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[20070816] Network auto-detection scripts
Some time ago I had to redo the network auto-detection scripts on my laptop when the harddisk crashed and I had no backup. Here's an attempt at documenting things.

The picture: My laptop has an ethernet and a wireless card, tlp0 and ath0. Ethernet can be plugged in at times, and should have precedence over wireless -- this is mostly to prevent a wifi network bouncing up and down interrupting operating via the cable. Wireless can be configured in several ways, including no security, WEP or WPA.

The machine should try to find network when waking up from APM, when ethernet is plugged in, or when a wireless network is found (using whatever SSID).

The idea is to use wpa_supplicant(8) to detect wifi networks and mark the ath0 interface as "connected". NetBSD's ifwatchd(8) is used to detect if either ethernet or wifi is "connected" or disconnected when the machine's either running, or returning from sleep. A shell script then runs dhcp and does assorted setup and cleanup.

The main engine in this setup is ifwatchd(8), which basically handles all the work that's either induced by kicking wpa_supplicant(8) via APM, wpa_supplicant(8) finding a working wifi network, or by plugging in/out an ethernet cable.

The configuration:

  1. /etc/rc.conf:
    wpa_supplicant_flags="-B -iath0 -c/root/wpa.conf"
    ifwatchd_flags="-c /root/ifwatch-up -n /root/ifwatch-down tlp0 ath0" 

  2. WPA supplicant config: /root/wpa.conf

    Here's a sample config file for wpa_supplicant(8) that I use for University, home and another place. Note that the WPA in there is a bit more complex than in a home-setup with just a pre-shared key (PSK):

    % cat /root/wpa.conf
    # WPA-enabled network with identities 
    # (used at and
    # An unencrypted (open) network:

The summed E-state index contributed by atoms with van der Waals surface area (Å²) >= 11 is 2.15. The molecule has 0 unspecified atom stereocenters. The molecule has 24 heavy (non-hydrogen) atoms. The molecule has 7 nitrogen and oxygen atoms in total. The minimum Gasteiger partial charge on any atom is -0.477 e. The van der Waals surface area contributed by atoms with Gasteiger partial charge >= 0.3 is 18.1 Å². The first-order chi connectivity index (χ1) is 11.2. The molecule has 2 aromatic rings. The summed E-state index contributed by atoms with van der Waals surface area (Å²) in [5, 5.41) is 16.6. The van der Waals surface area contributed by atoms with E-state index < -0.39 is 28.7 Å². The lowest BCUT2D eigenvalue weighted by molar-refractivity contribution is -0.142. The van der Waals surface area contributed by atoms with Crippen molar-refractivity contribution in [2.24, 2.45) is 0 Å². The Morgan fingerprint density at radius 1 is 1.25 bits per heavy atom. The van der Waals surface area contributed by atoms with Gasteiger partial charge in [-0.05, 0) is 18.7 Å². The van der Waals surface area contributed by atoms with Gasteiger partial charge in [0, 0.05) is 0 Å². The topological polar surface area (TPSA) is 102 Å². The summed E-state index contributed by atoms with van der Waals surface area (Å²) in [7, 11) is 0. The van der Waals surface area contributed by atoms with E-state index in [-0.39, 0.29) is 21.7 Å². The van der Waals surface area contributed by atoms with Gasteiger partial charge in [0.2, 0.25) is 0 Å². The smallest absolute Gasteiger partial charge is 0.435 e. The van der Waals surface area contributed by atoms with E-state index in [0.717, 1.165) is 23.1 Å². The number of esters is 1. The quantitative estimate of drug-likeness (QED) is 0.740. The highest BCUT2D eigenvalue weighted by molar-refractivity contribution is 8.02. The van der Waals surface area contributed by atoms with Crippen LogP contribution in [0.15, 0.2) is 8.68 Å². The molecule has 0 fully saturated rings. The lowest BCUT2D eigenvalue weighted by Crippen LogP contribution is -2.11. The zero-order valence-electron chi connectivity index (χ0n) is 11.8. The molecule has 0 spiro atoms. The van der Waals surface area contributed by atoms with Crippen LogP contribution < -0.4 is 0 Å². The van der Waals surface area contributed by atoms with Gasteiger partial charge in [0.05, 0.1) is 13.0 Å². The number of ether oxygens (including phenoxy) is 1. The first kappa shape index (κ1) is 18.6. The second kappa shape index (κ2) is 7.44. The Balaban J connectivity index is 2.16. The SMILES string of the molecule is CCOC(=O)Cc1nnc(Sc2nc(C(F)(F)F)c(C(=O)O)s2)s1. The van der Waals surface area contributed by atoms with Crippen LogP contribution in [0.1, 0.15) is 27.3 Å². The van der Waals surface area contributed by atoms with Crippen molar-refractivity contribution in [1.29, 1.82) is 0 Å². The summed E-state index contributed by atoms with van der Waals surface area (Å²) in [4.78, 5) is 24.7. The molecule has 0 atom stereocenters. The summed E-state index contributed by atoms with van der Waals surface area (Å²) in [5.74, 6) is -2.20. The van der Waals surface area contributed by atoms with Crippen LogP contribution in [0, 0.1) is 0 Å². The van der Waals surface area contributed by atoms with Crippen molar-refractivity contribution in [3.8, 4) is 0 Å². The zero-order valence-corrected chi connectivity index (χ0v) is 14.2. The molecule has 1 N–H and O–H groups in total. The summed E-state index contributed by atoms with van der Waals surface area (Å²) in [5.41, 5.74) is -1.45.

# A WEP-encrypted network with pre-shared key:

  3. Watching interfaces: /root/ifwatch-updown

    ifwatchd(8) can't pass parameters, so I'm using two different scripts, and then look at $0 to see if we're going up or down:

    % ls -la /root/ifwatch-*
    lrwxr-xr-x  1 root  wheel   14 Mar 10 12:27 /root/ifwatch-down -> ifwatch-updown
    lrwxr-xr-x  1 root  wheel   14 Mar 10 12:27 /root/ifwatch-up -> ifwatch-updown
    -rwxr-xr-x  1 root  wheel  760 Aug 16 11:45 /root/ifwatch-updown
    Here is the script that handles ethernet and wifi networks going up and down:

    % cat /root/ifwatch-updown
    # See if network is going up or down, to be called via ifwatchd(8)
    # Copyright (c) 2007 Hubert Feyrer <>
    # All rights reserved.
    case $0 in
            case $1 in
                    # Disable wireless bouncing up and down if we're on wire
                    logger stopping wpa_supplicant
                    sh /etc/rc.d/wpa_supplicant stop
            pkill dhclient
            sh /etc/rc.d/network restart
            dhclient $1
            sh /etc/rc.d/ntpd restart
            case $1 in
                    # Re-enable wireless if we go off-wire
                    logger starting wpa_supplicant
                    sh /etc/rc.d/wpa_supplicant start
            pkill -x ssh
            sh /etc/rc.d/ntpd stop
            pkill dhclient
            sh /etc/rc.d/network stop
            route delete
            logger "$0 $@": unknown 
    logger "$0 $@" done.
    echo ^G >/dev/console

    A few comments: